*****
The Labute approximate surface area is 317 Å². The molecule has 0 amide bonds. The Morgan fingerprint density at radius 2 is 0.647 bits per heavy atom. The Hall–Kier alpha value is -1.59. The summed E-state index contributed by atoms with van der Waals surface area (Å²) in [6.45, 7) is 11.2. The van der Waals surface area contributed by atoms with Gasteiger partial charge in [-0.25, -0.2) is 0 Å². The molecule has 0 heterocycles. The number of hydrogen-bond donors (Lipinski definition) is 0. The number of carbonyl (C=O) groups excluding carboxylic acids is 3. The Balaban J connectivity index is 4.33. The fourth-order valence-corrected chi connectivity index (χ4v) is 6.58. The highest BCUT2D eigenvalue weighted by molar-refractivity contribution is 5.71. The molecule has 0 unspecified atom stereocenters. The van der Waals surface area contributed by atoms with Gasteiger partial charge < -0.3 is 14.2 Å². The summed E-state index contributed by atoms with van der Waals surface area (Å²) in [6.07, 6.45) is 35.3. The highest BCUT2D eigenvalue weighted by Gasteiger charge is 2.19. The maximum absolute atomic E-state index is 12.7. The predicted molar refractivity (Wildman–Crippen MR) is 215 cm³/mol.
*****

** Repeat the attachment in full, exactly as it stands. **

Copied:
The Labute approximate surface area is 317 Å². The molecule has 0 amide bonds. The Morgan fingerprint density at radius 2 is 0.647 bits per heavy atom. The Hall–Kier alpha value is -1.59. The summed E-state index contributed by atoms with van der Waals surface area (Å²) in [6.45, 7) is 11.2. The van der Waals surface area contributed by atoms with Gasteiger partial charge in [-0.25, -0.2) is 0 Å². The molecule has 0 heterocycles. The number of hydrogen-bond donors (Lipinski definition) is 0. The number of carbonyl (C=O) groups excluding carboxylic acids is 3. The Balaban J connectivity index is 4.33. The fourth-order valence-corrected chi connectivity index (χ4v) is 6.58. The highest BCUT2D eigenvalue weighted by molar-refractivity contribution is 5.71. The molecule has 0 unspecified atom stereocenters. The van der Waals surface area contributed by atoms with Gasteiger partial charge < -0.3 is 14.2 Å². The summed E-state index contributed by atoms with van der Waals surface area (Å²) in [6.07, 6.45) is 35.3. The highest BCUT2D eigenvalue weighted by Gasteiger charge is 2.19. The maximum absolute atomic E-state index is 12.7. The predicted molar refractivity (Wildman–Crippen MR) is 215 cm³/mol.